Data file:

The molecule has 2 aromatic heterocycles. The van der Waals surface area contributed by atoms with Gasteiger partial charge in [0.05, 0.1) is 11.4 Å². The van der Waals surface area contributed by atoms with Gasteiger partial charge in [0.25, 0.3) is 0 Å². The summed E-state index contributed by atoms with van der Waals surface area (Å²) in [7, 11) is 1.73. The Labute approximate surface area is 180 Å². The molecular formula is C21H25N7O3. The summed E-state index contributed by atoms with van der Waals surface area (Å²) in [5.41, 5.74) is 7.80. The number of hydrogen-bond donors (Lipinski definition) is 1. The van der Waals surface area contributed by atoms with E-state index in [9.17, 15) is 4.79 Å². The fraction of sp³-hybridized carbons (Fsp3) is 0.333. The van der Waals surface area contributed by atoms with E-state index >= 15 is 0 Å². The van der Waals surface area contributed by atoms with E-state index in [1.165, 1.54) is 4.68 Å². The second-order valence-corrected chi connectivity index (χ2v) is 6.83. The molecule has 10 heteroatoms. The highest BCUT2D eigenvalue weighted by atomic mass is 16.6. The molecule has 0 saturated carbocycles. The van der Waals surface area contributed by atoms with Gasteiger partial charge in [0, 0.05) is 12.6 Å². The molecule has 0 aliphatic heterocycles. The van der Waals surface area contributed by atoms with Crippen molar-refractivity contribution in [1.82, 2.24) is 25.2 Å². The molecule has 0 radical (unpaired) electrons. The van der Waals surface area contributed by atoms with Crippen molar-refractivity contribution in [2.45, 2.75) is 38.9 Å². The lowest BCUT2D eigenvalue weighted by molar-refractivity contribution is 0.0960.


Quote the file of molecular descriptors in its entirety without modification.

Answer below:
The molecule has 2 aromatic heterocycles. The van der Waals surface area contributed by atoms with Gasteiger partial charge in [0.05, 0.1) is 11.4 Å². The van der Waals surface area contributed by atoms with Gasteiger partial charge in [0.25, 0.3) is 0 Å². The summed E-state index contributed by atoms with van der Waals surface area (Å²) in [7, 11) is 1.73. The Labute approximate surface area is 180 Å². The molecular formula is C21H25N7O3. The summed E-state index contributed by atoms with van der Waals surface area (Å²) in [5.41, 5.74) is 7.80. The number of hydrogen-bond donors (Lipinski definition) is 1. The van der Waals surface area contributed by atoms with E-state index in [9.17, 15) is 4.79 Å². The fraction of sp³-hybridized carbons (Fsp3) is 0.333. The van der Waals surface area contributed by atoms with E-state index >= 15 is 0 Å². The van der Waals surface area contributed by atoms with E-state index in [1.165, 1.54) is 4.68 Å². The second-order valence-corrected chi connectivity index (χ2v) is 6.83. The molecule has 10 heteroatoms. The highest BCUT2D eigenvalue weighted by atomic mass is 16.6. The molecule has 0 saturated carbocycles. The van der Waals surface area contributed by atoms with Gasteiger partial charge in [0, 0.05) is 12.6 Å². The molecule has 0 aliphatic heterocycles. The van der Waals surface area contributed by atoms with Crippen molar-refractivity contribution in [1.82, 2.24) is 25.2 Å². The molecule has 0 radical (unpaired) electrons. The van der Waals surface area contributed by atoms with Crippen molar-refractivity contribution in [2.45, 2.75) is 38.9 Å². The lowest BCUT2D eigenvalue weighted by molar-refractivity contribution is 0.0960.